Demystifying mandatory reporting - GP Synergy

Demystifying mandatory reporting

Many doctors do not seek the help they need due to fear and stigma surrounding mandatory reporting. In reality, there are very few circumstances where the treating practitioner is obligated to report.

When do you have to report?

Firstly, it must be notifiable conduct’ which is defined as:

  • practising while intoxicated by alcohol or drugs
  • sexual misconduct in the practice of the profession (regardless of patient consent)
  • placing the public at risk of substantial harm because of an impairment (health issue), or
  • placing the public at risk because of a significant departure from accepted professional standards (this does not apply to new innovative methods that are within the standards of that specialty).

Secondly, the person notifying needs to have ‘reasonable belief’. This should be based on known events rather than anecdotal accounts. Work-place gossip, hearsay or speculation are not sufficient to justify reasonable belief.

Myth Busters

Unless any of the above applies, the following actions will NOT lead to a mandatory report or impact your training:

  • presenting to your GP for mental health issues
  • talking to your medical educator about your feelings of stress or burn out
  • accessing a psychologist through a Mental Health Care Plan
  • beginning treatment with medication if necessary.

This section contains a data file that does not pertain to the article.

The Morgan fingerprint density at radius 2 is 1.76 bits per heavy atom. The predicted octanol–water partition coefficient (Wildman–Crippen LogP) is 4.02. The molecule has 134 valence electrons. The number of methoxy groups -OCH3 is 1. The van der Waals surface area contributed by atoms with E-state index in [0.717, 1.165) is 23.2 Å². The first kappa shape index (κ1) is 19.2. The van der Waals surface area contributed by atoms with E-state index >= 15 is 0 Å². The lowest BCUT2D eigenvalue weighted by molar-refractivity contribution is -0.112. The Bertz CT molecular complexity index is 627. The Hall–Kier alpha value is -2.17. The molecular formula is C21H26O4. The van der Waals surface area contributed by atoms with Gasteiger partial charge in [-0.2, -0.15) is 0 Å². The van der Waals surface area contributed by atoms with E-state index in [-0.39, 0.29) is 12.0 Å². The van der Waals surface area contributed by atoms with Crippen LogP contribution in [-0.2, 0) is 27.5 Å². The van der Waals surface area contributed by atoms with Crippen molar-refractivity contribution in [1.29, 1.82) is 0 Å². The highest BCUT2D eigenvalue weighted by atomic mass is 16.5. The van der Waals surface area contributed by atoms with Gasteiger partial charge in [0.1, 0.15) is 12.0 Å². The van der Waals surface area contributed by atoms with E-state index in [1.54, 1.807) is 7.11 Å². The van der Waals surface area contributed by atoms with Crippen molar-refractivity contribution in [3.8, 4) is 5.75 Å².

Taking these points into consideration, if a doctor is seeking professional help from another doctor for a condition, and actively participating in treatment, they should do so without fear of reprimand.

If a notification is made, it will be subject to review. Efforts will be made to ensure the safety of the person in question, and the public, and that the person is receiving the help they need in a safe and supported manner. In the first instance, being struck off from practicing, is not the usual outcome.

 

Return to wellbeing circle

 

If you are considering self-harm or suicide, you must seek help immediately. Please contact Lifeline on 13 11 14 or Beyond Blue (phone or web chat support) and make an urgent appointment with your GP.

If you or someone you are with is in immediate danger, please call 000 or go to your nearest hospital emergency department.

Your life is precious and things can get better with the right support.

Find out what it’s like training with the leading provider of GP training in Australia